Obstacles to independence

Accessibility: Couple shines spotlight on barriers unseen to some.

No parking: Mark and Reta Moerike at the North Okanagan-Shuswap Brain Injury Society office

No parking: Mark and Reta Moerike at the North Okanagan-Shuswap Brain Injury Society office

Life changed drastically for Mark Moerike one night in November 2013.

Mark’s spouse Reta awoke to a crash, and found Mark on the floor beside the bed.

The 49-year-old had suffered a severe stroke, leaving him with paralysis on one side of his body.

Mark now navigates his world in a wheelchair, where the obstacles he encounters are not merely of the physical variety. Awareness of what an accessible building should feature is a big one, explains Reta.

Shortly after the stroke, the couple had to go to two buildings which don’t accommodate wheelchairs well:  the Interior Health outpatient lab and the North Okanagan-Shuswap Brain Injury Society office.

The NOSBIS office near NAPA Auto Parts does not have a handicapped parking stall; the closest one is over at the Ross Street parking lot. As well as wheeling down the block, crossing the street and wheeling on the road, Reta says a patron must navigate a pole before entering the office.

“The likelihood of someone doing that is difficult.”

Up at the lab, there are two doors that can be opened by pushing a button, but then there’s a wall.

“It’s difficult to back up and back around, so you need assistance.”

Reta says it may seem picky to mention these things, but her eyes have been opened as she’s helped her 225-pound spouse get around town. If the goal is independence, then changes must be made.

“It’s these little things I don’t think people pay attention to. They might follow building codes, but it’s the minor things. It seems petty, but it’s significant.”

Reta points to the pavers that have been added around the city. They can shift and create a lip coming up to the sidewalk.

“Instead what they could do is dye the concrete. If they want something more aesthetically pleasing, they could do it with colour instead of texture.”

Another example is the couple’s dentist office. There’s no handicapped parking stall and no accessible washroom.

Lots of restaurants have ‘accessible’ washrooms, she’s noticed, but they’re not really because a person in a wheelchair can’t navigate them alone. Also, many push-button doors open outwards, so a person must back up to avoid getting hit.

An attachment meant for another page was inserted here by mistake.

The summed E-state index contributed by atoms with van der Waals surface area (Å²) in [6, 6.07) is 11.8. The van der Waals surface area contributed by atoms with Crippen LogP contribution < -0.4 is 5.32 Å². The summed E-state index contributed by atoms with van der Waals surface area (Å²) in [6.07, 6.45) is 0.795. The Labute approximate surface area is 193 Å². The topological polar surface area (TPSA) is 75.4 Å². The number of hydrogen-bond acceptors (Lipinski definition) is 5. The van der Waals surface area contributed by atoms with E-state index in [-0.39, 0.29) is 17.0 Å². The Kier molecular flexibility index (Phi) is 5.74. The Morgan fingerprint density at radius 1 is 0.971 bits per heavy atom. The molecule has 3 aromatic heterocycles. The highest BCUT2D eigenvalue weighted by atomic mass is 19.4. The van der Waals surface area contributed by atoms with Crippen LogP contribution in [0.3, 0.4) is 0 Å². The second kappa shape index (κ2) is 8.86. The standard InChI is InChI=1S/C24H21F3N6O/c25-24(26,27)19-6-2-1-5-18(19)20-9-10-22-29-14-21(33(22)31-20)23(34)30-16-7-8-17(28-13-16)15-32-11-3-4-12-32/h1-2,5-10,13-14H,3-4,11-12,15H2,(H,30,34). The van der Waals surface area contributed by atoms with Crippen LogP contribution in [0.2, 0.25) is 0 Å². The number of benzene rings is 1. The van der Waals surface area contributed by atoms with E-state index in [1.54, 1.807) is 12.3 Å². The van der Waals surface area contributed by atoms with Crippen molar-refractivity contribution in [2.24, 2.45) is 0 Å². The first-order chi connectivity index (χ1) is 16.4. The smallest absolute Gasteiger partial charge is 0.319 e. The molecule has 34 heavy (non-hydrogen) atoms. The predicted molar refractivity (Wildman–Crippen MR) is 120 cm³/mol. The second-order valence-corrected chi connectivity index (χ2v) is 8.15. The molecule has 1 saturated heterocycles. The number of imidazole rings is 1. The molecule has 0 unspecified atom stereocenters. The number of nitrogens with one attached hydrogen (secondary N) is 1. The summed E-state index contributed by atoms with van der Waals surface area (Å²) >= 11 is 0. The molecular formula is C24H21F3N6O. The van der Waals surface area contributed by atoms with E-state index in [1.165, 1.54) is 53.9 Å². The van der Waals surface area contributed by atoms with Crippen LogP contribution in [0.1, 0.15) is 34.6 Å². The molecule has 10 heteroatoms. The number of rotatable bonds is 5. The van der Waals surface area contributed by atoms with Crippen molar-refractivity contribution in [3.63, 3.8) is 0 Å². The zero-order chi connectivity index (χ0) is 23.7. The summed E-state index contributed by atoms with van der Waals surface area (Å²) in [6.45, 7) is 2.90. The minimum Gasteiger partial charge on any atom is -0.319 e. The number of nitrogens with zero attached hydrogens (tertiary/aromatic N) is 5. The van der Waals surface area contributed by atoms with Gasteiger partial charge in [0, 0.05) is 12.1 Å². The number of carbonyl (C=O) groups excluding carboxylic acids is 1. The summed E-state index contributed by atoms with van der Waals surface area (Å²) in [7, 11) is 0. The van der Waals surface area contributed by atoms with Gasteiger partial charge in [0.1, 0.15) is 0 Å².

On the flip side, she says, is the Shaw Centre, which is very accessible.

Coming off the sidewalk into the building is smooth and the elevator has two doors so a person in a wheelchair can go in one and out the other.

“Mostly importantly the seating is in with the others, so you don’t feel like you’re isolated behind some railing.”

In many ways it’s a mindset. Reta has observed that able-bodied people use handicapped parking stalls without thinking.

She was told at one, ‘it’s OK, my friends just ran in, they’ll be out in a minute.’

“It’s that respect for a handicapped stall,” she says, suggesting that perhaps a two-tiered system would work where some stalls are specifically for wheelchair users.

With an aging population, Reta notes that it would be financially beneficial for stores to have readily accessible handicapped parking stalls. As would constructing homes for ‘aging in place.’

She has been reading about universal design, where accommodating disabilities is not an afterthought. For example, “when you build classrooms, instead of an FM system for hearing impaired (students) after the fact, do it before.”

She’s also noticed anything that’s about accessibility is a niche market.

“If I go buy something as simple as a shower head, you pay three times as much if it’s ‘handicapped.’”

Overall, Reta emphasizes that while all these things might seem minor, they can make a huge difference.

“Already faced with so many frustrations, not having an accessible community makes it more difficult. People are nice and helpful. But Mark had many, many years of being independent, and to lose your independence in a moment – he feels like he’s the side show. Many times, somebody has to come to his assistance. So what happens is he avoids coming into the community.”